Visitors urged to respect and protect our parks

Friday 5 February, 2021

Visitors to parks and reserves are urged to respect the natural environment and only obtain firewood from legal sources to prevent destruction of native habitat.

A Wangaratta man appeared in court and was fined recently after being caught cutting up fallen trees in Warby Ovens National Park by rangers and Victoria Police officers.

The Warby-Ovens National Park is important for the survival of species such as the Squirrel Glider, Feathertail Glider, Powerful Owl, Turquoise Parrot, Carpet Python and Lace Monitor.

Park rangers and Conservation Regulator officers routinely patrol public land to deter illegal activity. Concealed cameras are also temporarily placed in specific areas in parks across the state to help identify offenders.

Cutting down and removing trees from parks destroys habitat that our native plants and animals depend on for survival. It is vital to preserve dead standing trees and fallen logs as they are shelter and nesting sites for many native species. Some older trees within remnant bushland, such as scar trees, have significant aboriginal cultural heritage.

The man was prosecuted for damaging wildlife habitat, cutting fallen or felled trees, illegally running a business in a national park, and off-road driving, and was fined over $1,700 and forfeited his chainsaw.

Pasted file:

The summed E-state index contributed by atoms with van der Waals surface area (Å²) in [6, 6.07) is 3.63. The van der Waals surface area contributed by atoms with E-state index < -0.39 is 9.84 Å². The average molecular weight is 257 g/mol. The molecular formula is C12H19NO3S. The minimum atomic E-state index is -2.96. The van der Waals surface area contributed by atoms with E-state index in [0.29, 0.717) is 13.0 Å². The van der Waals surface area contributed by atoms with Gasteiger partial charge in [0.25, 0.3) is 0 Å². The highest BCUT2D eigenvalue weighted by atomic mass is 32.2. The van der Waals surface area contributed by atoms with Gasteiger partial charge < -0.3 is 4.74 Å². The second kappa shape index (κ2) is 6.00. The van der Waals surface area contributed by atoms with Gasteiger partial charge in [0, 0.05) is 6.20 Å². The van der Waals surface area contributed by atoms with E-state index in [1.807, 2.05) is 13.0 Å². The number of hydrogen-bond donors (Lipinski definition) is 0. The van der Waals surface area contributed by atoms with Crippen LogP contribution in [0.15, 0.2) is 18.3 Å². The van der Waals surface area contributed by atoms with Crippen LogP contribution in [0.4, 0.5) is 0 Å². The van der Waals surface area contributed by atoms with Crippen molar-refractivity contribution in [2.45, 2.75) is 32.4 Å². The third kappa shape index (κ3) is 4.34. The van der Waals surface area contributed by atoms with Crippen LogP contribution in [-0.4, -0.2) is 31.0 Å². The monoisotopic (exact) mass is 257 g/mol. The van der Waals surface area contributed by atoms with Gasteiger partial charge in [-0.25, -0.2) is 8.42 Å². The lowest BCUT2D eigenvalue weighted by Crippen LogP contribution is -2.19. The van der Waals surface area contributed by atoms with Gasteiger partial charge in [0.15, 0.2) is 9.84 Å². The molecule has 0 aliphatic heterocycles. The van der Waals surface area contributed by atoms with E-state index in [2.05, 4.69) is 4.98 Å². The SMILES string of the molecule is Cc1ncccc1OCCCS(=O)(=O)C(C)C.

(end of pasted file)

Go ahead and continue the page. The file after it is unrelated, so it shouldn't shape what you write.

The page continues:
Domestic firewood collection is only allowed in designated firewood collection areas during the firewood collection seasons. See for details of when and where firewood can be collected.

Visitors who witness anyone causing damage to park habitat, removing wood or have information about environmental offences should contact Parks Victoria on 13 1963 or the Office of Conservation Regulator on 136 186.


Quotes attributable to Ron Waters, Senior Manager Enforcement and Regulatory Services

“Parks Victoria actively protects the environment within our parks to preserve the habitat our native wildlife relies on for survival. The fine handed out in court should serve as a warning to anyone else planning to illegally destroy habitat in our parks.”


Quotes attributable to Greg Chant, Conservation Regulator Manager Regulatory Operations, Hume

“Anyone breaking firewood collection rules should be aware the chances of getting caught are high, given our officers regularly patrol state forests and use surveillance cameras and other methods to detect offences.”

Media enquiries

Gareth Rees

(03) 8427 2800 Mobile: 0417 067 706

By using our site you accept that we use and share cookies and similar technologies with certain approved third parties. These tools enable us to improve your website experience and to provide content and ads tailored to your interests. By continuing to use our site you consent to this. Please see our Privacy Policy for more information.